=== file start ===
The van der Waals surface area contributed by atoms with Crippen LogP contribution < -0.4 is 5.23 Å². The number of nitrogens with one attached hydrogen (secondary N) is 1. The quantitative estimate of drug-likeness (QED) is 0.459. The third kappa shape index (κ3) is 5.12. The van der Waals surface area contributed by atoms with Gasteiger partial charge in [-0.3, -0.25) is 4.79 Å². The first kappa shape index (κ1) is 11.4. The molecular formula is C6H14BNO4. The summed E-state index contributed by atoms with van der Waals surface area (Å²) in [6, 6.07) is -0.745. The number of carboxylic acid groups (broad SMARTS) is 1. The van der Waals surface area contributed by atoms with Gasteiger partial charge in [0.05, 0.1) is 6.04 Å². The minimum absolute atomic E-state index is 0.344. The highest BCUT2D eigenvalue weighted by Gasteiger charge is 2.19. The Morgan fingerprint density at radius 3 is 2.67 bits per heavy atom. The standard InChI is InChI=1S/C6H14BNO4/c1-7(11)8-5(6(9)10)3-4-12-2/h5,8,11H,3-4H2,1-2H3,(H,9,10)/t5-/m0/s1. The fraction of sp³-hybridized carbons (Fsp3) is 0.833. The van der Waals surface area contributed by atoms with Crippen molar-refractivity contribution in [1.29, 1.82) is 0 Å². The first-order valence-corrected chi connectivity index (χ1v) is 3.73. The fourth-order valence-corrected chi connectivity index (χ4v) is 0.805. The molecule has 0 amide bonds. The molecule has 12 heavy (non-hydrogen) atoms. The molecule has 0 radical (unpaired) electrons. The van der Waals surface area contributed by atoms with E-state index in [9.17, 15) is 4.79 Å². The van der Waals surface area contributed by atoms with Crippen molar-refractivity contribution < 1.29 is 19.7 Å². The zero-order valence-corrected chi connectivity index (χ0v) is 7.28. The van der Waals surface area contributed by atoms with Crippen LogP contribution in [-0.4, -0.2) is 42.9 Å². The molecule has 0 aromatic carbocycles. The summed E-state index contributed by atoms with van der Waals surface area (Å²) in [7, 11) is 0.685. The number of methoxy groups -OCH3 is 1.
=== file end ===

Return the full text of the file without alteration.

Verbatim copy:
The van der Waals surface area contributed by atoms with Crippen LogP contribution < -0.4 is 5.23 Å². The number of nitrogens with one attached hydrogen (secondary N) is 1. The quantitative estimate of drug-likeness (QED) is 0.459. The third kappa shape index (κ3) is 5.12. The van der Waals surface area contributed by atoms with Gasteiger partial charge in [-0.3, -0.25) is 4.79 Å². The first kappa shape index (κ1) is 11.4. The molecular formula is C6H14BNO4. The summed E-state index contributed by atoms with van der Waals surface area (Å²) in [6, 6.07) is -0.745. The number of carboxylic acid groups (broad SMARTS) is 1. The van der Waals surface area contributed by atoms with Gasteiger partial charge in [0.05, 0.1) is 6.04 Å². The minimum absolute atomic E-state index is 0.344. The highest BCUT2D eigenvalue weighted by Gasteiger charge is 2.19. The Morgan fingerprint density at radius 3 is 2.67 bits per heavy atom. The standard InChI is InChI=1S/C6H14BNO4/c1-7(11)8-5(6(9)10)3-4-12-2/h5,8,11H,3-4H2,1-2H3,(H,9,10)/t5-/m0/s1. The fraction of sp³-hybridized carbons (Fsp3) is 0.833. The van der Waals surface area contributed by atoms with Crippen molar-refractivity contribution in [1.29, 1.82) is 0 Å². The first-order valence-corrected chi connectivity index (χ1v) is 3.73. The fourth-order valence-corrected chi connectivity index (χ4v) is 0.805. The molecule has 0 amide bonds. The molecule has 12 heavy (non-hydrogen) atoms. The molecule has 0 radical (unpaired) electrons. The van der Waals surface area contributed by atoms with E-state index in [9.17, 15) is 4.79 Å². The van der Waals surface area contributed by atoms with Crippen molar-refractivity contribution < 1.29 is 19.7 Å². The zero-order valence-corrected chi connectivity index (χ0v) is 7.28. The van der Waals surface area contributed by atoms with Crippen LogP contribution in [-0.4, -0.2) is 42.9 Å². The molecule has 0 aromatic carbocycles. The summed E-state index contributed by atoms with van der Waals surface area (Å²) in [7, 11) is 0.685. The number of methoxy groups -OCH3 is 1.